Will Purim Costumes Be the Next Victims of Coronavirus?

YERUSHALAYIM -
A boy in his Purim costume. (Reuters/Amir Cohen, File)

The Economy Ministry announced Monday that it will impose a fine of NIS 30,000 ($9,000) on anyone found importing or selling dangerous toys. The definition of “dangerous” will be based on standards of safety regulating the sale of toys in Israelis stores. The edict extends to costumes and accessories sold for Purim.

Nava Zaken, chairperson of the Inter-Ministry Committee on Dangerous Toys said that “with Purim on the way, parents need to be very aware of the toys their children play with. Some are very dangerous and can cause significant physical damage that cannot be reversed, harming children who play with toys, their friends, and their surroundings.”

Many of the cheap, dangerous toys that show up in Israeli shops at this time of year are made in China, and in recent years, many Israelis have taken to ordering Purim costumes for their children from merchants in China, which, even with shipping costs, often come out to less money than the retail cost of those costumes in Israeli stores.

But one result of the coronavirus phenomenon has been a significant slowing of packages coming from China, and as a result, Yisrael Hayom reported, parents who are afraid their China-sourced kids’ costumes won’t arrive in time have been descending on Israeli toy stores, snapping up costumes – in a year when many stores ordered fewer costumes, fearing they would end up with unsold merchandise because of Israelis’ online buying spree. This has put a great deal of pressure on stores to meet demand – but since most of their merchandise comes from China as well, storeowners and importers are scrambling to find a reliable source for costumes that they can be sure will arrive in time to meet customer demand.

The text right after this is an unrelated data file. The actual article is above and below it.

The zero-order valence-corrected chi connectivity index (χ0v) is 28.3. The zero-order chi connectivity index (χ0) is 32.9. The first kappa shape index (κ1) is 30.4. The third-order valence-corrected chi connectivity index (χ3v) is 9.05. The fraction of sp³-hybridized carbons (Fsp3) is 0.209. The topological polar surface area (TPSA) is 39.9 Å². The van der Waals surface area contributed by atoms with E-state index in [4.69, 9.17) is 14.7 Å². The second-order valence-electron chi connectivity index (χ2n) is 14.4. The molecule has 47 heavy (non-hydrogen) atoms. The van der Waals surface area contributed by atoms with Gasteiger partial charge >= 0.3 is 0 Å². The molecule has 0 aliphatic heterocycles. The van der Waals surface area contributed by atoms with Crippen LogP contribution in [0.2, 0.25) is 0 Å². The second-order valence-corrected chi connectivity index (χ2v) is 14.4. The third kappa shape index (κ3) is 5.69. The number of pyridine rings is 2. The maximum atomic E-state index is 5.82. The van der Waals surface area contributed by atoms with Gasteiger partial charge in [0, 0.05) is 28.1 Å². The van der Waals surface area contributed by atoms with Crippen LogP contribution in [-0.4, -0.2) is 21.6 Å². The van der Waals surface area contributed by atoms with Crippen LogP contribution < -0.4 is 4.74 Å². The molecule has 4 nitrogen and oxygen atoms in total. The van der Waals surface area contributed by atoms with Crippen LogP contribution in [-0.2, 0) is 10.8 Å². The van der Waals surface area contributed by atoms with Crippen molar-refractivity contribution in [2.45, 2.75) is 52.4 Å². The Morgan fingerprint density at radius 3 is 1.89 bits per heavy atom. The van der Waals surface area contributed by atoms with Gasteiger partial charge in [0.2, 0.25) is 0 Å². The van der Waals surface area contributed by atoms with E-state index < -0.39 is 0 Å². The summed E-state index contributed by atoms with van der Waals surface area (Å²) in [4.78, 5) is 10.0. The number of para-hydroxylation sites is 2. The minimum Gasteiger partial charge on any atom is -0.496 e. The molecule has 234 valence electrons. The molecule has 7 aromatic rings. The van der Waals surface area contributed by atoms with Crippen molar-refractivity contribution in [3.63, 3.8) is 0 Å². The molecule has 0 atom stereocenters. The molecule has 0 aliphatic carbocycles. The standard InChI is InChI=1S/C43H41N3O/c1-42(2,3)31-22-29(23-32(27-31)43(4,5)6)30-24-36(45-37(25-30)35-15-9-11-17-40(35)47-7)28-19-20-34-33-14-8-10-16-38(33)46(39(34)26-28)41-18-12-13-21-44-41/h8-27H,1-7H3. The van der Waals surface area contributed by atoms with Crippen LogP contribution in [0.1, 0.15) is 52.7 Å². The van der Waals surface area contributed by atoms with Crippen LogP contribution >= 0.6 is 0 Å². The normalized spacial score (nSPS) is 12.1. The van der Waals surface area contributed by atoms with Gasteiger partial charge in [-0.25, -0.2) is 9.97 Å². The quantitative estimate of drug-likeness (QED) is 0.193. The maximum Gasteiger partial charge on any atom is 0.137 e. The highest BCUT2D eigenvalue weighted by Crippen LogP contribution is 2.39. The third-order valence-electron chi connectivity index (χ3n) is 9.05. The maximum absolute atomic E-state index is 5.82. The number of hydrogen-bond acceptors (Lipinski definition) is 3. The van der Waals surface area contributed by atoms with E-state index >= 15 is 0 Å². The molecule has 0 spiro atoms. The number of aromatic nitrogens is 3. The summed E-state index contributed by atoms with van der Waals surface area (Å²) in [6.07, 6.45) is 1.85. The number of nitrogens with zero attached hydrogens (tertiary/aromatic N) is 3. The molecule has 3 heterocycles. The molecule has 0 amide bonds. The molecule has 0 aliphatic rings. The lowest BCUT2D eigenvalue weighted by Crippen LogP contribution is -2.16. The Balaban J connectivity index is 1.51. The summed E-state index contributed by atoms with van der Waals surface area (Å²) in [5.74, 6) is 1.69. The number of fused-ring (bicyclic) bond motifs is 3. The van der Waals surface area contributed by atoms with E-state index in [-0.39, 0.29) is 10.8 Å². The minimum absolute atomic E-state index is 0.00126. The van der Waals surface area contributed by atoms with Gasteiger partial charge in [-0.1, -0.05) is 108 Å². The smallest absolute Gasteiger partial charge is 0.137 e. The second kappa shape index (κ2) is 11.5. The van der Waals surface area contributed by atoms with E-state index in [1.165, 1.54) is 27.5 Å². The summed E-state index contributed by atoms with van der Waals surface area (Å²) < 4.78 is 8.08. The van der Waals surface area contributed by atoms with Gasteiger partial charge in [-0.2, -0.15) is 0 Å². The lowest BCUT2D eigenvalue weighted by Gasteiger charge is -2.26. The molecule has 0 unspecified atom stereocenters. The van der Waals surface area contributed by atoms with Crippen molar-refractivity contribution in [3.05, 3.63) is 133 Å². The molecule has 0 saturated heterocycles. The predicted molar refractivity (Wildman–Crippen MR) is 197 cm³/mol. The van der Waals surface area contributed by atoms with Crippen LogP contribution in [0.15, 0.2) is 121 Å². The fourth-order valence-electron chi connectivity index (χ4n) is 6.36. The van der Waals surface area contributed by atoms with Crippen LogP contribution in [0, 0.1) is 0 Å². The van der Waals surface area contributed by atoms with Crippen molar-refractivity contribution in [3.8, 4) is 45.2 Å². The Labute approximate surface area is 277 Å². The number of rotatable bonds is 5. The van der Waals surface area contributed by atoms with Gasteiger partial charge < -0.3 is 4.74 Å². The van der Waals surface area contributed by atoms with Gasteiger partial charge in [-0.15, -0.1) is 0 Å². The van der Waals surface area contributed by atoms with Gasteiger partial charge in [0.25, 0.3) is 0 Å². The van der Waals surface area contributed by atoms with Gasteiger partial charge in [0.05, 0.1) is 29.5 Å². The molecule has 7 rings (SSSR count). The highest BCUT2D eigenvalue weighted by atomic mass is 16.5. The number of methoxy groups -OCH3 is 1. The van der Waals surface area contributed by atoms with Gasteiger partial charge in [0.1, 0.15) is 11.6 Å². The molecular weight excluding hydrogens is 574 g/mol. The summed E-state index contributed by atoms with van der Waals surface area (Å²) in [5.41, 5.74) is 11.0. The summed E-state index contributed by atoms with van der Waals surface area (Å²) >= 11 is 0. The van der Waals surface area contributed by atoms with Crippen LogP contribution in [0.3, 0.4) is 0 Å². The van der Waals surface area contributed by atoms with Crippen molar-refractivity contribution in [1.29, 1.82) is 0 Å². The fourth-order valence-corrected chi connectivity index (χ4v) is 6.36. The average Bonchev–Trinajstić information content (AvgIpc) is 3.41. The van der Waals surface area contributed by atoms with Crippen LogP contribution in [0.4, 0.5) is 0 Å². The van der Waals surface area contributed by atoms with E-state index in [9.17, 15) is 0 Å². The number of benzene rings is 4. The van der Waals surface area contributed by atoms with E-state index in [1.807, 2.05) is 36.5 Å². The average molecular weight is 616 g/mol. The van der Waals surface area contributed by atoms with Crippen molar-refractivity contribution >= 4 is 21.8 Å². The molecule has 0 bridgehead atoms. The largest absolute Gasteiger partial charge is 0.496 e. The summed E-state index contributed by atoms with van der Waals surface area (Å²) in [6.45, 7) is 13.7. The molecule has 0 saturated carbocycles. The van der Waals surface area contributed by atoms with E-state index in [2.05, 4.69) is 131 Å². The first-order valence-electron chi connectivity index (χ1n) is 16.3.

“This is a year we could really make up for recent losses to online purchases,” one storeowner told the newspaper. “The only problem is I may not have what to sell. The limited supply from China is starting to be apparent in the market, and it may lead to increased costs for many imported items. Purim costumes and toys are just the tip of the iceberg.”